A hundred years after some British women got the right to vote, there is finally a woman among the statues of political and democratic heroes on Parliament Square outside the Palace of Westminster. London Mayor Sadiq Khan unveiled the statue of Dame Millicent Fawcett on 24 April.
There had been an organised and popular movement for women’s suffrage in the UK from the 1860s onwards, and Millicent Fawcett was one of its leading lights. Born in 1847, she started campaigning as a teenager. She was President of the National Union of Women’s Suffrage Societies (the NUWSS) from 1907 to 1919. Fawcett married a Liberal MP and campaigned for the rights of working-class women and trades unions as well as the vote.
The suffrage campaign took on a higher profile from 1903, with the formation of the Women’s Social and Political Union, led by Emmeline Pankhurst. The WSPU, soon dubbed “Suffragettes”, was more actively militant that the older, meeker Suffragists. Its members participated in civil disobedience such as chaining themselves to railings or attacking public property. They were regularly jailed for their actions, and went on hunger strike. The Government’s decision to forcefeed hunger strikers was one turning point towards victory.
Another was the women’s campaigners’ attitude to the First World War. The WSPU suspended its campaign for the duration of the war and many women threw themselves into war work, replacing men who were sent to the front in factories, on farms and in public services.
Votes for All
1918 is remembered as the year when some women finally got the right to vote, and to stand for election. But in fact, only two out of three men had the right to vote before 1918. The others were excluded by property restrictions. The Great War was a major democratising factor. It was no longer possible to imagine excluding parts of the population from the democratic process.
Finally, on 6 February 1918, the combined efforts of campaigners paid off as Parliament enacted the 1918 Representation of the People Act, which gave the vote to all men over 21 as well as women over 30 who were householders or married to householders, or the few women who had a university degree. Women had to wait another ten years for parity, because Parliament was wary of the sudden majority of women voters that would have been created if all women had been given the vote in 1918. The war had decimated the male population, making women more numerous proportionately. The 1918 Act resulted in just over 40% of the electorate being female.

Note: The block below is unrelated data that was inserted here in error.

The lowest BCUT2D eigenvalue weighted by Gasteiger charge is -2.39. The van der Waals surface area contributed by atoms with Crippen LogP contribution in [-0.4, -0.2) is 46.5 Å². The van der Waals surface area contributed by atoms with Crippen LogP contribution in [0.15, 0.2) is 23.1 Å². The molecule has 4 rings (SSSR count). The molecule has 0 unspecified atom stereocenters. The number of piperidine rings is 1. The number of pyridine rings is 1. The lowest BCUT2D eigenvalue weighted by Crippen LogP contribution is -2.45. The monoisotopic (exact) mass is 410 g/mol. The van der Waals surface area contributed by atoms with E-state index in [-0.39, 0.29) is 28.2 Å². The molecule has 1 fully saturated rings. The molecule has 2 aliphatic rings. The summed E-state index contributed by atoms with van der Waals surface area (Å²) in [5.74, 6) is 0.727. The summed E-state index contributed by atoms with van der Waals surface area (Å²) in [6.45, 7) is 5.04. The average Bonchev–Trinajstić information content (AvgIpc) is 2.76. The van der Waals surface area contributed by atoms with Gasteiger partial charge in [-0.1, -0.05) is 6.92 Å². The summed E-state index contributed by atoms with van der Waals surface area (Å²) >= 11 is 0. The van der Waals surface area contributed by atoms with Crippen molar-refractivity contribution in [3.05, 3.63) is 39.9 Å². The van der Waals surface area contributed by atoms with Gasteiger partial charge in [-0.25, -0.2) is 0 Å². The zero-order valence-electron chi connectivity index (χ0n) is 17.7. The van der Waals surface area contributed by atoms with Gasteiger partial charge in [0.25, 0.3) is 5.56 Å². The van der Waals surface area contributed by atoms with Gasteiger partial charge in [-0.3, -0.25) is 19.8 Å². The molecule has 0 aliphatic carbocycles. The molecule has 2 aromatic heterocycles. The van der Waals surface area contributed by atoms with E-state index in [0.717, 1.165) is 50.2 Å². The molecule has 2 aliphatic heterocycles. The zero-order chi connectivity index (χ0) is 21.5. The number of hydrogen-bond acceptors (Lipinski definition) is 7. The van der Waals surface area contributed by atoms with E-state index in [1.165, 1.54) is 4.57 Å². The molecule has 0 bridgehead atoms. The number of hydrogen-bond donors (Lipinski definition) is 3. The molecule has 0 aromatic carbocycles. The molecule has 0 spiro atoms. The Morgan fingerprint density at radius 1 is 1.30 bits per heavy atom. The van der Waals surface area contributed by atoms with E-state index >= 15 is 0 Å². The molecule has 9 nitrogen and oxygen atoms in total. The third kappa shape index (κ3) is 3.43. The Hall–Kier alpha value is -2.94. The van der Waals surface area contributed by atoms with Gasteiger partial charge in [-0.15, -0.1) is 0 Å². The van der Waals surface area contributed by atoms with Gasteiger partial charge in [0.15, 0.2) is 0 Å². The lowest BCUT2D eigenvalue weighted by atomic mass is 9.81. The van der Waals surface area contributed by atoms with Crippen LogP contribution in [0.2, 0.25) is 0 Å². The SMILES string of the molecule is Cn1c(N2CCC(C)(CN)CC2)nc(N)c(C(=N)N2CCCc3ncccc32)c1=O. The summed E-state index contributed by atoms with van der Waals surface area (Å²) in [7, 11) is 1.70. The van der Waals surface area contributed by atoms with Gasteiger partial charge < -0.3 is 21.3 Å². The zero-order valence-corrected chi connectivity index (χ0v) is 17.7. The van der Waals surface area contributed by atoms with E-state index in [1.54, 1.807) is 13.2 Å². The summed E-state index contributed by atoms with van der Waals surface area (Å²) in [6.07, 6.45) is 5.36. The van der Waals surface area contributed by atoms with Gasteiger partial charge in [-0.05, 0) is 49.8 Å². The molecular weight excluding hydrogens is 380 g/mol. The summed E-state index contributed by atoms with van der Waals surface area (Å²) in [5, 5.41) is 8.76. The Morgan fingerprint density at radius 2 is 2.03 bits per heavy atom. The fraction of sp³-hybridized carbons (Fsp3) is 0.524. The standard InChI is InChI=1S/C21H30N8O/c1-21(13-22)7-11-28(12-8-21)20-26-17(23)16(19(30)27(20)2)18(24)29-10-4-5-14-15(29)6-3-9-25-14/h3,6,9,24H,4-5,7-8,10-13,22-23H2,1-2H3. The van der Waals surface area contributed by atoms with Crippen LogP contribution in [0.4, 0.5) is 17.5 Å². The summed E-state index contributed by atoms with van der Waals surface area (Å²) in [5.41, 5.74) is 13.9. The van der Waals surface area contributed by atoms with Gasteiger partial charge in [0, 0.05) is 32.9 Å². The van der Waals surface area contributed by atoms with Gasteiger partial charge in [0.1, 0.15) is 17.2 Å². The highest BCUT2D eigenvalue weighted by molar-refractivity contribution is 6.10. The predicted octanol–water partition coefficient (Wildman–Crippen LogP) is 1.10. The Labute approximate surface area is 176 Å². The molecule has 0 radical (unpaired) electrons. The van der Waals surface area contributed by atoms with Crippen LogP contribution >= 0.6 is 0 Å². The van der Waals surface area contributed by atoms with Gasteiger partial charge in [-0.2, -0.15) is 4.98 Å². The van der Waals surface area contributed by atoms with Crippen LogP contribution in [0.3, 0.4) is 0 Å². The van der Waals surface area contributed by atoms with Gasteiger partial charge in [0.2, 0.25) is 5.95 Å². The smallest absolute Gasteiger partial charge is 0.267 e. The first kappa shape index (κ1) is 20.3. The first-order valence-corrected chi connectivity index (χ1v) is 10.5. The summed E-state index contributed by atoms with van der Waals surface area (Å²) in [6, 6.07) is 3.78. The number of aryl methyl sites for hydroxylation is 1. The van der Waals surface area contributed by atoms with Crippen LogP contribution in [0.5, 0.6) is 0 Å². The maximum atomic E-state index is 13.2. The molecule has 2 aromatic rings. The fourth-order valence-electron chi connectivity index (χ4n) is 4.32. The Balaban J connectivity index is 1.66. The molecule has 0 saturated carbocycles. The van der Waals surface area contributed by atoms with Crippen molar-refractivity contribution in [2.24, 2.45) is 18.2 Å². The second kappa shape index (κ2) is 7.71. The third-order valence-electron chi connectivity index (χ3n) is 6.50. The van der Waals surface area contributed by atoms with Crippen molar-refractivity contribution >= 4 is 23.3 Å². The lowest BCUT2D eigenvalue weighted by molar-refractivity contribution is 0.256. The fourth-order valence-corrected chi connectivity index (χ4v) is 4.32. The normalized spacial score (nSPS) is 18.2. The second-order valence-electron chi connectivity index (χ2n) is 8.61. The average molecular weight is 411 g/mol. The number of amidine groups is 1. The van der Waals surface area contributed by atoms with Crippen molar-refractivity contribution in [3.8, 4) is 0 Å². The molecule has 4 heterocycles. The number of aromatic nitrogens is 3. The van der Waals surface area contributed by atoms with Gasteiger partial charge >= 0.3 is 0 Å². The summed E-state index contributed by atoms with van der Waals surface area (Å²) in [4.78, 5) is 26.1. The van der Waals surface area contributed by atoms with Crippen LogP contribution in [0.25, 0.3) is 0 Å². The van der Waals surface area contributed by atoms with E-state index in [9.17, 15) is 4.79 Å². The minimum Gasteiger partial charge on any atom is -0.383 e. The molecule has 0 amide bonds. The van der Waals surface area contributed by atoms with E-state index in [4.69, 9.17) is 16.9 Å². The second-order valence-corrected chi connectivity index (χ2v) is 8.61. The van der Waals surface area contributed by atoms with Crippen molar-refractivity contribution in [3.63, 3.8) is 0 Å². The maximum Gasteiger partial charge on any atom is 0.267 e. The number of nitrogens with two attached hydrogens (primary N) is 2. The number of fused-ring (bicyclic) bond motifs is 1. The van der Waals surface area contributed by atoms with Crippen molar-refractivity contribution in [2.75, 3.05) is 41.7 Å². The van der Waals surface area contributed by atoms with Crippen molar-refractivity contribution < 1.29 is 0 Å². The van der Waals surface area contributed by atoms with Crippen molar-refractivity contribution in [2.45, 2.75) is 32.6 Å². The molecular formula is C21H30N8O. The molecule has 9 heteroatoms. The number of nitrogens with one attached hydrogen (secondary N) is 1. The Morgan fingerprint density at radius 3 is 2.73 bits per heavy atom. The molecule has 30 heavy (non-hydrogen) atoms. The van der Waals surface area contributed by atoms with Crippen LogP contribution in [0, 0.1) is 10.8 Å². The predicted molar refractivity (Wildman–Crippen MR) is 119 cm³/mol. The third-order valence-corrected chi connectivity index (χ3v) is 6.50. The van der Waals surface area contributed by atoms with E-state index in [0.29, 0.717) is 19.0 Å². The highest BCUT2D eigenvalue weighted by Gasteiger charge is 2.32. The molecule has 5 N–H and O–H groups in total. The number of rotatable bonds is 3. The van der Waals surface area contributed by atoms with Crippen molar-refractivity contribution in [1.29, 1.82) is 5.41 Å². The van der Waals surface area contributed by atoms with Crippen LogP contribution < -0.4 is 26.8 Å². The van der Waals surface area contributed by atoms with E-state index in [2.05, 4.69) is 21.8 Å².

Universal franchise was finally granted with the Equal Franchise Act of 1928.
When Sadiq Khan (Labour) was elected Mayor of London in 2016, he promised to commission the first statue of a woman in Parliament Square, in response to a petition launched by feminist journalist and campaigner Caroline Criado Perez.
It is also the first statue in the Square by a female artist, Gillian Wearing.
Fawcett’s statue now stands alongside politicians and campaigners such as Benjamin Disraeli, Winston Churchill, Nelson Mandela and Mohandas Gandhi. The unveiling was attended by the UK’s second female Prime Minister, Theresa May.
In homage to the collective nature of the suffrage campaign, the statue’s plinth is decorated with images of 59 other campaigners, male and female, for the cause of universal suffrage.
Fawcett’s legacy is continued today by the Fawcett Society, which continues to campaign for gender equality. It raises awareness of the gender pay gap, and points out that 100 years after women got the vote, only 30% of MPs are women.
There is an online exhibition and downloadable leaflet about Millicent Fawcett on the UK Parliament site.